Unfortunately, many of the stigmas and ideas about mental health have come from centuries of misunderstanding the mind, the brutal treatments of patients and fear mongering among the public and media, it doesn’t help that books, tv and films still portray this primitive view of mental health and use it as a basis for comedy, horrors and thrillers for many decades. By dressing up as an escapee from a psychiatric ward, or a person wearing a straitjacket suffering from psychotic episodes, all it does is trivialise these experiences and builds on that fear and poor understanding. To dress up as a mentally ill person is to put mental illness on the same level as a rapist, murderer or a bloodthirsty vampire.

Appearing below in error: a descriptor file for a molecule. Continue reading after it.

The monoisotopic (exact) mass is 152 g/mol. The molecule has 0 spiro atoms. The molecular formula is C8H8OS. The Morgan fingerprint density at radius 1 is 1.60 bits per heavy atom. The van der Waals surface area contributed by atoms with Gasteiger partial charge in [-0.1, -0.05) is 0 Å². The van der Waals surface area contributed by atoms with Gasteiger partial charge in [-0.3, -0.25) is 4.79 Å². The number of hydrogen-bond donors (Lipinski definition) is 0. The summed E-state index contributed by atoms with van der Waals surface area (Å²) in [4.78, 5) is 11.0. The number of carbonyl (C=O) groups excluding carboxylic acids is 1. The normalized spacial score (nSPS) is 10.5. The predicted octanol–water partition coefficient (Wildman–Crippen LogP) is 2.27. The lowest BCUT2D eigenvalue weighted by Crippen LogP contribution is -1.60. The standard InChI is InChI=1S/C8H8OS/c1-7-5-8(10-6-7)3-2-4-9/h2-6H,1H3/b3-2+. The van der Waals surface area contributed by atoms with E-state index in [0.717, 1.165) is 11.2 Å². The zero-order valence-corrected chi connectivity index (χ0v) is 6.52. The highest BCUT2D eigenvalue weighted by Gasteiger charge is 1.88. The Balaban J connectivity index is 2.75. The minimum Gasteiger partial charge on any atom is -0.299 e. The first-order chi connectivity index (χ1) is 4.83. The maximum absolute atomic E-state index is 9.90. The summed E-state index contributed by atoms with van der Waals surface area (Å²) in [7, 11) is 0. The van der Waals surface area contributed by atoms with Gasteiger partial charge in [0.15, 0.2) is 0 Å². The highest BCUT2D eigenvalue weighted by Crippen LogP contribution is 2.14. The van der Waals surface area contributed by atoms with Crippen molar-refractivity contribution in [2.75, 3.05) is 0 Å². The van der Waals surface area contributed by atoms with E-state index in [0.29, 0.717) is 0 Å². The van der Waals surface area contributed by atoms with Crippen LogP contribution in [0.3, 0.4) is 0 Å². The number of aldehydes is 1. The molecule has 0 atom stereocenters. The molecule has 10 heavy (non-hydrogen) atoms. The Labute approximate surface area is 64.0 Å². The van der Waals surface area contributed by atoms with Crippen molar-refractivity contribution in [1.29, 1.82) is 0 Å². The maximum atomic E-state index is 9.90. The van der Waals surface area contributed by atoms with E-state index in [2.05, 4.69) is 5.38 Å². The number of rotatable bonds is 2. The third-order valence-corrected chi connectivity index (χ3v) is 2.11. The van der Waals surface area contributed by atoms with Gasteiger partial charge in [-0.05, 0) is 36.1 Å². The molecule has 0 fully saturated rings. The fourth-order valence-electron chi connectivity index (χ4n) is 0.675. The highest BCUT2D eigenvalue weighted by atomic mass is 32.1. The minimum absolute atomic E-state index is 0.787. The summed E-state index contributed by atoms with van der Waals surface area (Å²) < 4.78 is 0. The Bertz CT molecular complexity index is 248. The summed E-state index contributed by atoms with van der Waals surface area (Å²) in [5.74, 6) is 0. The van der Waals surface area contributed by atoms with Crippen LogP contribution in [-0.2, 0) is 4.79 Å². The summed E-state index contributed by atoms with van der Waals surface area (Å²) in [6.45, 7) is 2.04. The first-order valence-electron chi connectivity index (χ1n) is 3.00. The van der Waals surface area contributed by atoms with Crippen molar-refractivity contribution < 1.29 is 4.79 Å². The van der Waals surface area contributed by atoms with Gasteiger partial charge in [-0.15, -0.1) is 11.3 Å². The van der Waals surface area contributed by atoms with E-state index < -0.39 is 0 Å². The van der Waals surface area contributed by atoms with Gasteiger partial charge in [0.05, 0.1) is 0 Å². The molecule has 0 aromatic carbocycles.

What troubles me even more, those with mental health problems are not united on this matter, I’ve seen a few articles and blog posts over the last few weeks with people discussing mental health themed costumes, so many in the comment section state they are ok with it, even though they have mental illnesses themselves. I would hope all who have experienced a form of mental illness would stand up and try and put themselves in each other’s shoes, unless we say it’s not ok, it will continue to happen, we don’t all suffer mental health the same way, and some forms of mental health can be so severe it results in being sectioned or becoming an inpatient, which can be a very scary, lonely time. Yet people are still wearing straitjackets for Halloween, with comments of ‘it’s all in good fun’, ‘no ones being harmed’, which I think is a dangerous, naive attitude to have especially when you haven’t experienced sectioning for yourself, im sure those who have had to endure that kind of treatment are not ok with these kinds of costumes, but are not able to speak up for themselves. I’ve never been sectioned myself, but with all the years of severe mental health, I know im certainly not ok with it. I find it quite distressing and it makes it more difficult to speak openly about mental health at t, especially if you know it’s been used as a prop for a bit of fun every year. Mental health is a very personal thing especially as it can affect your personality and how people perceive you, which from personal experience, can bring judgement, stupid and very naive rude comments.